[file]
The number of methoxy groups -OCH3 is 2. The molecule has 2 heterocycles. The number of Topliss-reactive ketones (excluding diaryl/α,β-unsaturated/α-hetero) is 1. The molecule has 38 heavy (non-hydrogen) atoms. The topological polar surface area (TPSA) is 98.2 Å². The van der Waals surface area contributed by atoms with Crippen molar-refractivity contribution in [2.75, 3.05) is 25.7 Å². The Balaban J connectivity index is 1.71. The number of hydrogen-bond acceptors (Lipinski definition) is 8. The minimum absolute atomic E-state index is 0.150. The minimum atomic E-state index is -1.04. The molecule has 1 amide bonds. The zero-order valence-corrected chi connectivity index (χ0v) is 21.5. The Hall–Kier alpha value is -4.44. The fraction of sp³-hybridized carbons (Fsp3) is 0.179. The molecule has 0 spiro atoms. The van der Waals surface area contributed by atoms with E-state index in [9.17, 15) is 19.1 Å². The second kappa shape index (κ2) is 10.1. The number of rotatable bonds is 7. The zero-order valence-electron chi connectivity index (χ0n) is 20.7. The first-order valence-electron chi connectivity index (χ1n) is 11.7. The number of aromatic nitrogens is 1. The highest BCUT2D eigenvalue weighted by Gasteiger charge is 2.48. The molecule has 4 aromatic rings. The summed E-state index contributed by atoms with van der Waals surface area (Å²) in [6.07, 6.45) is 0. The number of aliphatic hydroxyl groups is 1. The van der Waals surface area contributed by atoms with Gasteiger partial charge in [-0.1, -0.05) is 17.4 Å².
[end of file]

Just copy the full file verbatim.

The number of methoxy groups -OCH3 is 2. The molecule has 2 heterocycles. The number of Topliss-reactive ketones (excluding diaryl/α,β-unsaturated/α-hetero) is 1. The molecule has 38 heavy (non-hydrogen) atoms. The topological polar surface area (TPSA) is 98.2 Å². The van der Waals surface area contributed by atoms with Crippen molar-refractivity contribution in [2.75, 3.05) is 25.7 Å². The Balaban J connectivity index is 1.71. The number of hydrogen-bond acceptors (Lipinski definition) is 8. The minimum absolute atomic E-state index is 0.150. The minimum atomic E-state index is -1.04. The molecule has 1 amide bonds. The zero-order valence-corrected chi connectivity index (χ0v) is 21.5. The Hall–Kier alpha value is -4.44. The fraction of sp³-hybridized carbons (Fsp3) is 0.179. The molecule has 0 spiro atoms. The van der Waals surface area contributed by atoms with E-state index in [9.17, 15) is 19.1 Å². The second kappa shape index (κ2) is 10.1. The number of rotatable bonds is 7. The zero-order valence-electron chi connectivity index (χ0n) is 20.7. The first-order valence-electron chi connectivity index (χ1n) is 11.7. The number of aromatic nitrogens is 1. The highest BCUT2D eigenvalue weighted by Gasteiger charge is 2.48. The molecule has 4 aromatic rings. The summed E-state index contributed by atoms with van der Waals surface area (Å²) in [6.07, 6.45) is 0. The number of aliphatic hydroxyl groups is 1. The van der Waals surface area contributed by atoms with Gasteiger partial charge in [-0.1, -0.05) is 17.4 Å².